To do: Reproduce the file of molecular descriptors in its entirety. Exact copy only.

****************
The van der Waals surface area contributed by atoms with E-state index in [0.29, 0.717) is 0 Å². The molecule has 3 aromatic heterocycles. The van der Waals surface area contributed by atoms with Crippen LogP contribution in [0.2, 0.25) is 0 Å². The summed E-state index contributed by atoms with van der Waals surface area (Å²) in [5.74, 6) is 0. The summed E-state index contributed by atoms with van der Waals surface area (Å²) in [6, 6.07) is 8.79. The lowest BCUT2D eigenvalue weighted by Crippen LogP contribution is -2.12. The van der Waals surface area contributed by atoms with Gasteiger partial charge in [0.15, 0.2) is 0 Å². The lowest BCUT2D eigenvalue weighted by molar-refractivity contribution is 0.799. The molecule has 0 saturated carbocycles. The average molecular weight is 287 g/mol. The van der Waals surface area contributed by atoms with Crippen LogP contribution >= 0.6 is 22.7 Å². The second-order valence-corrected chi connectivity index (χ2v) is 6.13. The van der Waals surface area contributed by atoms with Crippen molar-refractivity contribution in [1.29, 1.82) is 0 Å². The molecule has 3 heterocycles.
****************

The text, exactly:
The van der Waals surface area contributed by atoms with E-state index in [0.29, 0.717) is 0 Å². The molecule has 3 aromatic heterocycles. The van der Waals surface area contributed by atoms with Crippen LogP contribution in [0.2, 0.25) is 0 Å². The summed E-state index contributed by atoms with van der Waals surface area (Å²) in [5.74, 6) is 0. The summed E-state index contributed by atoms with van der Waals surface area (Å²) in [6, 6.07) is 8.79. The lowest BCUT2D eigenvalue weighted by Crippen LogP contribution is -2.12. The van der Waals surface area contributed by atoms with Gasteiger partial charge in [0.15, 0.2) is 0 Å². The lowest BCUT2D eigenvalue weighted by molar-refractivity contribution is 0.799. The molecule has 0 saturated carbocycles. The average molecular weight is 287 g/mol. The van der Waals surface area contributed by atoms with Crippen LogP contribution >= 0.6 is 22.7 Å². The second-order valence-corrected chi connectivity index (χ2v) is 6.13. The van der Waals surface area contributed by atoms with Crippen molar-refractivity contribution in [1.29, 1.82) is 0 Å². The molecule has 3 heterocycles.